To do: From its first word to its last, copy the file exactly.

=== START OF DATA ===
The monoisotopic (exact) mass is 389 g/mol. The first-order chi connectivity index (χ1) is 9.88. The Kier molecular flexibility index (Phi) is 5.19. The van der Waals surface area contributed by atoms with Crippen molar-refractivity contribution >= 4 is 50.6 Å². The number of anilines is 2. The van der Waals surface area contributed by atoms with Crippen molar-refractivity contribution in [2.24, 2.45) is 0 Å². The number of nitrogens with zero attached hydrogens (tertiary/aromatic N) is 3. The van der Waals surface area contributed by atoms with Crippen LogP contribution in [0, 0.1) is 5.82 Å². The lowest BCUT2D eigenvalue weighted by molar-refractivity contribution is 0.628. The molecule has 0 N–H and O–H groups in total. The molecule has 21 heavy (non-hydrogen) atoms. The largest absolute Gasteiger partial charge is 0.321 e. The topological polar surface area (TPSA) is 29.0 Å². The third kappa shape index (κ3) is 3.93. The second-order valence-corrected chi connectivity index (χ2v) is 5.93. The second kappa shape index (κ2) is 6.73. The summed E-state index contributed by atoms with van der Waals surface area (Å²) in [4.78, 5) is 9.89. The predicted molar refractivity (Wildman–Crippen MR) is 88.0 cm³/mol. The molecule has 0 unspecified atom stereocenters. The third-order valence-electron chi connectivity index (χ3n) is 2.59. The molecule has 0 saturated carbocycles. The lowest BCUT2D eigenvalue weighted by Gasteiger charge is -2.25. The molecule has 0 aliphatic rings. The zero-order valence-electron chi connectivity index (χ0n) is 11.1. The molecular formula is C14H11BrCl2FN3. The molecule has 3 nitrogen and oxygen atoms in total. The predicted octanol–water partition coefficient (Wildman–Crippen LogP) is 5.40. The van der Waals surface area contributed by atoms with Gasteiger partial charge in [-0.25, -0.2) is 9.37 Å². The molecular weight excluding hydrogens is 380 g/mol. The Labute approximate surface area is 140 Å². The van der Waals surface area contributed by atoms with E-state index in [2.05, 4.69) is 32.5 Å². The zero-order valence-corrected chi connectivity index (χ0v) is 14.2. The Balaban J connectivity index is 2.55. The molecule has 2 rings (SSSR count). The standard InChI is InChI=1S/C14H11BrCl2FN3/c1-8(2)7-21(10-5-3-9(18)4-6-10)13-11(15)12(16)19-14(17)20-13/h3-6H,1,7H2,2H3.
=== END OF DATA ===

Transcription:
The monoisotopic (exact) mass is 389 g/mol. The first-order chi connectivity index (χ1) is 9.88. The Kier molecular flexibility index (Phi) is 5.19. The van der Waals surface area contributed by atoms with Crippen molar-refractivity contribution >= 4 is 50.6 Å². The number of anilines is 2. The van der Waals surface area contributed by atoms with Crippen molar-refractivity contribution in [2.24, 2.45) is 0 Å². The number of nitrogens with zero attached hydrogens (tertiary/aromatic N) is 3. The van der Waals surface area contributed by atoms with Crippen LogP contribution in [0, 0.1) is 5.82 Å². The lowest BCUT2D eigenvalue weighted by molar-refractivity contribution is 0.628. The molecule has 0 N–H and O–H groups in total. The molecule has 21 heavy (non-hydrogen) atoms. The largest absolute Gasteiger partial charge is 0.321 e. The topological polar surface area (TPSA) is 29.0 Å². The third kappa shape index (κ3) is 3.93. The second-order valence-corrected chi connectivity index (χ2v) is 5.93. The second kappa shape index (κ2) is 6.73. The summed E-state index contributed by atoms with van der Waals surface area (Å²) in [4.78, 5) is 9.89. The predicted molar refractivity (Wildman–Crippen MR) is 88.0 cm³/mol. The molecule has 0 unspecified atom stereocenters. The third-order valence-electron chi connectivity index (χ3n) is 2.59. The molecule has 0 saturated carbocycles. The lowest BCUT2D eigenvalue weighted by Gasteiger charge is -2.25. The molecule has 0 aliphatic rings. The zero-order valence-electron chi connectivity index (χ0n) is 11.1. The molecular formula is C14H11BrCl2FN3. The molecule has 3 nitrogen and oxygen atoms in total. The predicted octanol–water partition coefficient (Wildman–Crippen LogP) is 5.40. The van der Waals surface area contributed by atoms with Gasteiger partial charge in [-0.25, -0.2) is 9.37 Å². The molecular weight excluding hydrogens is 380 g/mol. The Labute approximate surface area is 140 Å². The van der Waals surface area contributed by atoms with E-state index in [2.05, 4.69) is 32.5 Å². The zero-order valence-corrected chi connectivity index (χ0v) is 14.2. The Balaban J connectivity index is 2.55. The molecule has 2 rings (SSSR count). The standard InChI is InChI=1S/C14H11BrCl2FN3/c1-8(2)7-21(10-5-3-9(18)4-6-10)13-11(15)12(16)19-14(17)20-13/h3-6H,1,7H2,2H3.